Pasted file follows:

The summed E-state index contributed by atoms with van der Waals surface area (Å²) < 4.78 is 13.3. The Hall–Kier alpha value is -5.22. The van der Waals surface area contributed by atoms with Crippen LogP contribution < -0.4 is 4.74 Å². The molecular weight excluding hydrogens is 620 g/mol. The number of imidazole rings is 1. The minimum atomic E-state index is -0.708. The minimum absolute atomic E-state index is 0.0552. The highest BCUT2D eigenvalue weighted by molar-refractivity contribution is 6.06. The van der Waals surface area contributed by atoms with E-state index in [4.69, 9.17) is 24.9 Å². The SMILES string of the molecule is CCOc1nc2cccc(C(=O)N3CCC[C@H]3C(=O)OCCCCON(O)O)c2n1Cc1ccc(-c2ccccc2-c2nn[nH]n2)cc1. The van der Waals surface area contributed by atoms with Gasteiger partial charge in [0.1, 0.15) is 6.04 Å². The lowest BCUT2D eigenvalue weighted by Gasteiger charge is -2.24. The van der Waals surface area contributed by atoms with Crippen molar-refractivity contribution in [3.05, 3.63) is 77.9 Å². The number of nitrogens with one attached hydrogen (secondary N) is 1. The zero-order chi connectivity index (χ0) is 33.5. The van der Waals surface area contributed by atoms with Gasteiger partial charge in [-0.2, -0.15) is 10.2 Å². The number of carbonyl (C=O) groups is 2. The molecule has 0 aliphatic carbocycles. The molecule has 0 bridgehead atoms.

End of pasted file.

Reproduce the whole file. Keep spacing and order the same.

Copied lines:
The summed E-state index contributed by atoms with van der Waals surface area (Å²) < 4.78 is 13.3. The Hall–Kier alpha value is -5.22. The van der Waals surface area contributed by atoms with Crippen LogP contribution < -0.4 is 4.74 Å². The molecular weight excluding hydrogens is 620 g/mol. The number of imidazole rings is 1. The minimum atomic E-state index is -0.708. The minimum absolute atomic E-state index is 0.0552. The highest BCUT2D eigenvalue weighted by molar-refractivity contribution is 6.06. The van der Waals surface area contributed by atoms with E-state index in [4.69, 9.17) is 24.9 Å². The SMILES string of the molecule is CCOc1nc2cccc(C(=O)N3CCC[C@H]3C(=O)OCCCCON(O)O)c2n1Cc1ccc(-c2ccccc2-c2nn[nH]n2)cc1. The van der Waals surface area contributed by atoms with Gasteiger partial charge in [0.1, 0.15) is 6.04 Å². The lowest BCUT2D eigenvalue weighted by Gasteiger charge is -2.24. The van der Waals surface area contributed by atoms with Crippen molar-refractivity contribution in [3.05, 3.63) is 77.9 Å². The number of nitrogens with one attached hydrogen (secondary N) is 1. The zero-order chi connectivity index (χ0) is 33.5. The van der Waals surface area contributed by atoms with Gasteiger partial charge in [-0.2, -0.15) is 10.2 Å². The number of carbonyl (C=O) groups is 2. The molecule has 0 aliphatic carbocycles. The molecule has 0 bridgehead atoms.